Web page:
National sets climate goal: 50 in 50

As outlined by Colin James last week, John Key has announced that National will now support Kyoto, and legislate to achieve a 50 percent cut in emissions by 2050. Speaking at National’s Northern Regional Conference in Whangarei, Key said:

“I will set the achievable emission reduction target for New Zealand. Here it is: A 50 percent reduction in carbon-equivalent net emissions, as compared to 1990 levels, by 2050. In shorthand: A 50 percent cut by 2050. 50 by 50. If I am Prime Minister of New Zealand I will write this target into law.

6 thoughts on “National sets climate goal: 50 in 50”

  1. It is good to see National making positive steps, when dealing with anthropogenic climate change, however, it would be good to see how they are going to deal with emissions in the short term.

  2. I/S at No Right Turn has an interesting take on National’s target:

    So, “50% by 2050” is a fair contribution, at least by comparison with other nations. It’s not exactly leading the world, but its certainly doing our bit. The challenge now for National is to flesh out this distant target with some intermediate targets and some firmer policies for meeting them. The challenge for the government is to beat it.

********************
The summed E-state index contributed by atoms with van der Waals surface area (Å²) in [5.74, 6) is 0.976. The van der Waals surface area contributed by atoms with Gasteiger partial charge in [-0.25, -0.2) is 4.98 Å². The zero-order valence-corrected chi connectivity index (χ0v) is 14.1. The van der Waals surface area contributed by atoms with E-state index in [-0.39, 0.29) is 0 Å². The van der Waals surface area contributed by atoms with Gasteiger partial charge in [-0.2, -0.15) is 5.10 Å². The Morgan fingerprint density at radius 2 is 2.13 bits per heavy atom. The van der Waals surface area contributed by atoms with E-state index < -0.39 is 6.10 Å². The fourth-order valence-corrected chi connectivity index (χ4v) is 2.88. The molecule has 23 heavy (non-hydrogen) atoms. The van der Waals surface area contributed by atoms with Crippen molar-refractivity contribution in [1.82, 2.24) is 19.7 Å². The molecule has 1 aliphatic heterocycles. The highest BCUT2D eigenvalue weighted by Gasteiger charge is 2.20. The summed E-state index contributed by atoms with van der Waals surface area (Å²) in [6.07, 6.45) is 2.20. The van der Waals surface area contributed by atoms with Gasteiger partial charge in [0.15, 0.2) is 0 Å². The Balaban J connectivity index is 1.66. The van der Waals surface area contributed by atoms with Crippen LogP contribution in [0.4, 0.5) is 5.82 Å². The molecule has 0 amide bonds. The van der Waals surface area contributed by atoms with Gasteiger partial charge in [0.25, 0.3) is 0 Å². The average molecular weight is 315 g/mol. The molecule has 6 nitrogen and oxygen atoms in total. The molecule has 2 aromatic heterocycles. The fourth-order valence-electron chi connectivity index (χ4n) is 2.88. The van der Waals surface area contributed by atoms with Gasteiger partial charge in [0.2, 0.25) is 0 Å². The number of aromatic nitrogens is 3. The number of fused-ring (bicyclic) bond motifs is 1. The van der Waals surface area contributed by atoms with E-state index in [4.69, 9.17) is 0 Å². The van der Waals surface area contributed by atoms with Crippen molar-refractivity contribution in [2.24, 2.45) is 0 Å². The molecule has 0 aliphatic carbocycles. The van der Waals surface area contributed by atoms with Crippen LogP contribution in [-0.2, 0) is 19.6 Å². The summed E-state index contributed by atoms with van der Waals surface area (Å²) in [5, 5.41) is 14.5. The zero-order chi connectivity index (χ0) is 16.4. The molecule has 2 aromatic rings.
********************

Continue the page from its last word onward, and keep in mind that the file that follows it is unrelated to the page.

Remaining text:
Intermediate targets – like the UK’s five year rolling targets – would be good, I agree. Ultimately, however, we have to get to a point where total global emissions reductions limit atmospheric CO2e to less than 550ppm – and from a purely climate perspective, the closer we can get to 450ppm the better.

  3. It would be great then if all political parties would advocate contraction and convergence. 450 ppm is still on the top end of where emission levels should ideally be.

  4. Nice to see we’re heading towards cross-party agreement on action. Seems like the big issue now is going to be who gets the potential windfalls from emissions permits. I like I/S’s suggestion of auctioning them.

    I’m suspicious of National’s scheme to reform the RMA, which seems like an attempt to piggy-back onto climate change issues something the business lobby has long wanted to do. What specific reforms do they have in mind?

  5. Good question. The Bluegreen Vision (PDF) from last October has an interesting range of suggestions, mostly geared to speeding up the consent process. A lot of their proposals make sense, others will be highly contentious – including the suggestion that “large and complex” cases could be referred directly to the Environment Court.

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